Read the Road Signs

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I recently attended an event where the car was parked in an unfamiliar area away from the action. While this normally would not be a problem, this particular evening one very important detail was skipped. I did not read the road signs. The road signs went unnoticed so that upon returning for the car, it couldn’t be found for quite a while. When the vehicle was finally occupied and headed toward the safety of home, I thought through the actions of the evening that caused the dilemma and had several revelations.

Upon initially parking, I was preoccupied and failed to remember the road signs near the car. I allowed unnecessary thoughts and conversations to take place to the point of distraction. While I didn’t realize it at the time, the enemy was setting me up for what he hoped to be catastrophe later in the evening. Instead of noticing where the parking lot was located, I blindly walked, following the crowd, to the event.

Which leads me to my second revelation. When leaving the event to find the car, I found that blindly following the crowd was not to my advantage. Often times when moving through grief, we see how others walk and where they are going and make the assumption that we are all going to the same location. That could not be further from the truth. While many face loss and grief, your journey is yours and is not the same as the people you watch and are inclined to follow. While they may be able to give direction and advice at times, their path is not necessarily your path.

Another lesson learned from failing to read the road signs is that when you are truly lost and have no clue as to where you are, recall what is familiar and go from there. What is it that worked for you in the past? Where have you found safety and comfort previously? Is it possible to back-up just a bit so that you can begin to retrace your steps and find something you recognize as a landmark in order to gain your bearings again? If so, take action and move in that direction. Be proactive in order to once again find your way.

The final revelation I will relate to you today is that lashing out at others will not help your situation. While you may be frustrated and perhaps even a bit frightened, try to remain kind and patient with yourself and with those around you. Getting upset will not help you find your way any faster. If you have failed to read the road signs, choose to problem solve and figure things out instead of allowing the enemy and the situation to get the better of you. Breathe a quiet prayer and ask for guidance and direction. You will be able to analyze and think clearer when you remain composed.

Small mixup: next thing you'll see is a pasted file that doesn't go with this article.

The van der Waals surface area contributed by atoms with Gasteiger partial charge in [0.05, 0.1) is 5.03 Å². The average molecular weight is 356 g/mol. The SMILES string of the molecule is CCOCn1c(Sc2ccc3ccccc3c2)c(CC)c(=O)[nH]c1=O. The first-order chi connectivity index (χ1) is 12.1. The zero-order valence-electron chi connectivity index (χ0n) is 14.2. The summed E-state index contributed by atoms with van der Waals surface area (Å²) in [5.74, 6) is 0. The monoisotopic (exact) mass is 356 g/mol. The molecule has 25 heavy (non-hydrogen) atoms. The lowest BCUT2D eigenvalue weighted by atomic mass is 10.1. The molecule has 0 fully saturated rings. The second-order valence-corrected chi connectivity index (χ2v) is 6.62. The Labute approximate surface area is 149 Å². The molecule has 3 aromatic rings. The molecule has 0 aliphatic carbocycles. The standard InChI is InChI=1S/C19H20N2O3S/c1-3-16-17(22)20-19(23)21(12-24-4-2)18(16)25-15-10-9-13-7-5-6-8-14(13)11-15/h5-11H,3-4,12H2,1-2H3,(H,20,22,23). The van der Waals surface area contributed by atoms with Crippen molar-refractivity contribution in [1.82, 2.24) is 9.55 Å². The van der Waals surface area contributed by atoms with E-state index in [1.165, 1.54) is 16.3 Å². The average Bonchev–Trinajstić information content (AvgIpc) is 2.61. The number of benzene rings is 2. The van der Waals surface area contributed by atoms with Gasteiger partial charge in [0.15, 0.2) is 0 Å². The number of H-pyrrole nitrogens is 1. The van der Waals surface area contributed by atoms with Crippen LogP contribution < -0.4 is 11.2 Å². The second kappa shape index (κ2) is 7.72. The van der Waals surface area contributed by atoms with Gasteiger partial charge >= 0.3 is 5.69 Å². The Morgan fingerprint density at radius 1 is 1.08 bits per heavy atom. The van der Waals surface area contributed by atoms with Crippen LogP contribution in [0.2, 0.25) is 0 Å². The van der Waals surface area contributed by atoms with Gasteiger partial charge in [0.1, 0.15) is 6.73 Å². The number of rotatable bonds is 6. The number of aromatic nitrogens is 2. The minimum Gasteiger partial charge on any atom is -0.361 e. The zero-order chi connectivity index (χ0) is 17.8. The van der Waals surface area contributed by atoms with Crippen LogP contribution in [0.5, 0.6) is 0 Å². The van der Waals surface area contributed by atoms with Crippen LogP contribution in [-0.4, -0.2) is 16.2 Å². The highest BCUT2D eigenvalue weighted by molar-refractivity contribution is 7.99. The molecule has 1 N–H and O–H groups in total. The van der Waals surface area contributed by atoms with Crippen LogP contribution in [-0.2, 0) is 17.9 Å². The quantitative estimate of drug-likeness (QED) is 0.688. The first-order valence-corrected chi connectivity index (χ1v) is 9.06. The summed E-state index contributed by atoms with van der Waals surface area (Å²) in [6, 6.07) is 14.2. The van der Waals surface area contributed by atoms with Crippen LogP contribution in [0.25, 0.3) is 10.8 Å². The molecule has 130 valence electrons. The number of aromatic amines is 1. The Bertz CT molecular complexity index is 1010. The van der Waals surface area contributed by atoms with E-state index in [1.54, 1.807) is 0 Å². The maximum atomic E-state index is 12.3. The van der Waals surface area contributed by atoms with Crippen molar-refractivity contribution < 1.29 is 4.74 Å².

Just as the car was eventually located and my journey home begun because of persistence, you too can eventually find your way along your path. When you refuse to give in to defeat and hopelessness, you will gain confidence and realize that the lesson to read the road signs can apply to all of life. Pay attention to where you are and you will be able to look forward toward your destination with hope and excitement. Remembering to read the road signs will save you from frustration and wasted time and gain you confidence and joy as you walk your journey.

Until next time –

Karen

Grief Letters is available for you to purchase. With the holidays just around the corner, this may be just the gift your friends and family need to help them. Having hope and purpose is not impossible when facing loss and pain. This devotion book is filled with lessons learned from my own journey as well as suggested activities written to help achieve forward progress through grief. Place your order today!

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Grief Letters By Karen Bransgrove, Published by WestBow Press. You can order here.

Hardcover | 6 x 9 in | 114 pages | ISBN 9781490869674

Softcover | 6 x 9 in | 114 pages | ISBN 9781490869667

E-Book | 114 pages | ISBN 9781490869650

Also available at Amazon and Barnes and Noble.

A Dark Place